Before a rerun presidential election, supporters of Kenya's opposition have called for electoral officials to be sacked and demanded the ruling party is blocked from changing voting laws.
In the opposition strongholds of Kisumu and Siaya, police on Monday fired tear gas at protesters who jammed roads and burned tyres.
Security forces hurled fired tear gas canisters at demonstrators in the capital, Nairobi.
The nationwide demonstrations were called by Raila Odinga, the opposition leader, on Thursday.
He has promised that protests will take place twice a week until the demonstrators' demands are met.
"We have no other option but to take the battle to the people," Odinga said at a press conference on Thursday, as he called his supporters to turn out in force.
"I call upon on this generation to resist. They must arise and resist an attempt to try and take them back to the eras of single-party dictatorship. We are calling our people to action," Odinga said.
On the same day, the ruling Jubilee party - which has a majority in parliament - presented their proposal before the legislature to prevent the country's Supreme Court from annulling the results of the rerun presidential election, scheduled for October 26.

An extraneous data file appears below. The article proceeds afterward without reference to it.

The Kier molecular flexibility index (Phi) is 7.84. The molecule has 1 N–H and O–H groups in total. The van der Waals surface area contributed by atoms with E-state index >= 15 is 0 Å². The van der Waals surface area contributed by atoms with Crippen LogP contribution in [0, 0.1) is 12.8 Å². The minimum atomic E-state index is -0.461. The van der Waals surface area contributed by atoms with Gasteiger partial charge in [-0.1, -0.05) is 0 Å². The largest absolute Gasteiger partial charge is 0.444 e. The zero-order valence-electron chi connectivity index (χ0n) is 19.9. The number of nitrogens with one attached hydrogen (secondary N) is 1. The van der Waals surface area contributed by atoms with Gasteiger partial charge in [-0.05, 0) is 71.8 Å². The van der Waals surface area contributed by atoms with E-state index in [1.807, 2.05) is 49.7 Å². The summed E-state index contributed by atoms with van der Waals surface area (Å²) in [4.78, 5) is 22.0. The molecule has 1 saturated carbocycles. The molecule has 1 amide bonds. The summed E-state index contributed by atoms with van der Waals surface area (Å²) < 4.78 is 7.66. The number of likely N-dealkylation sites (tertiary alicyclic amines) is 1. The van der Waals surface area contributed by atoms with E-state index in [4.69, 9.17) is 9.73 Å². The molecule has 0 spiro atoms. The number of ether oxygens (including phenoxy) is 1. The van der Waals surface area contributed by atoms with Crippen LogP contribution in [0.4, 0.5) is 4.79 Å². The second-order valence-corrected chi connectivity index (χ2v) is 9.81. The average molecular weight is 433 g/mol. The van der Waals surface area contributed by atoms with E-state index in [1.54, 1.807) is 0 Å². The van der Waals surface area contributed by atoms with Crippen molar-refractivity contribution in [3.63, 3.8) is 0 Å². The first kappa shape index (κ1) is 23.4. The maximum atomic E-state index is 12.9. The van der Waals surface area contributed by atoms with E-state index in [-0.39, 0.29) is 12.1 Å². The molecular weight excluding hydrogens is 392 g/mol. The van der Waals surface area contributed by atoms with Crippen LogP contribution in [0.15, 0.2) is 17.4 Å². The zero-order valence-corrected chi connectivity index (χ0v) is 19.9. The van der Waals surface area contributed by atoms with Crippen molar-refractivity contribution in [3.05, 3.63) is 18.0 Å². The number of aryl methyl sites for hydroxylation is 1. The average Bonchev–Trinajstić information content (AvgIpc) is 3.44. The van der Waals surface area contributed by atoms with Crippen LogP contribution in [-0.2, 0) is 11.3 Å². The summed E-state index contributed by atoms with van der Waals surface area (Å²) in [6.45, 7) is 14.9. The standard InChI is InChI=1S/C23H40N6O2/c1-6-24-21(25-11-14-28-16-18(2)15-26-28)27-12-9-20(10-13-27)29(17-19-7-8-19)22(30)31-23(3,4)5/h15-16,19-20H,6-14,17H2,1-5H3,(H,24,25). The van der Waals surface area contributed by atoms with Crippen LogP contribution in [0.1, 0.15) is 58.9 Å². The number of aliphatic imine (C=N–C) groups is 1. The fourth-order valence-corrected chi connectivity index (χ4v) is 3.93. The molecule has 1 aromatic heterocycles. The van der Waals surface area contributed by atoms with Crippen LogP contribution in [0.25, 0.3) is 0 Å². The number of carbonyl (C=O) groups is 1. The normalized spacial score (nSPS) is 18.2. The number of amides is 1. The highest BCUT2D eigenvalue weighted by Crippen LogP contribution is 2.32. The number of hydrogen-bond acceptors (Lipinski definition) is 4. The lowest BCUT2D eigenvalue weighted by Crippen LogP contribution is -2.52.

The Supreme Court annulled President Uhuru Kenyatta's election on September 1, citing illegalities and irregularities in the way results were transmitted.
Opposition leaders accused the electoral commission of manipulating the results.
Kenya's chief prosecutor on September 24 ordered the country's anti-corruption commission and the criminal investigation department to investigate several electoral commissioners over possible offences committed during the August 8 general election.
The opposition has threatened to boycott the polls if their demands are not met. But President Kenyatta said election re-run will not be delayed.
"There is no way that the government will allow any person to block any voter from exercising their right to choose the leader or leaders of their choice," Kenyatta said on Friday.
Source: Al Jazeera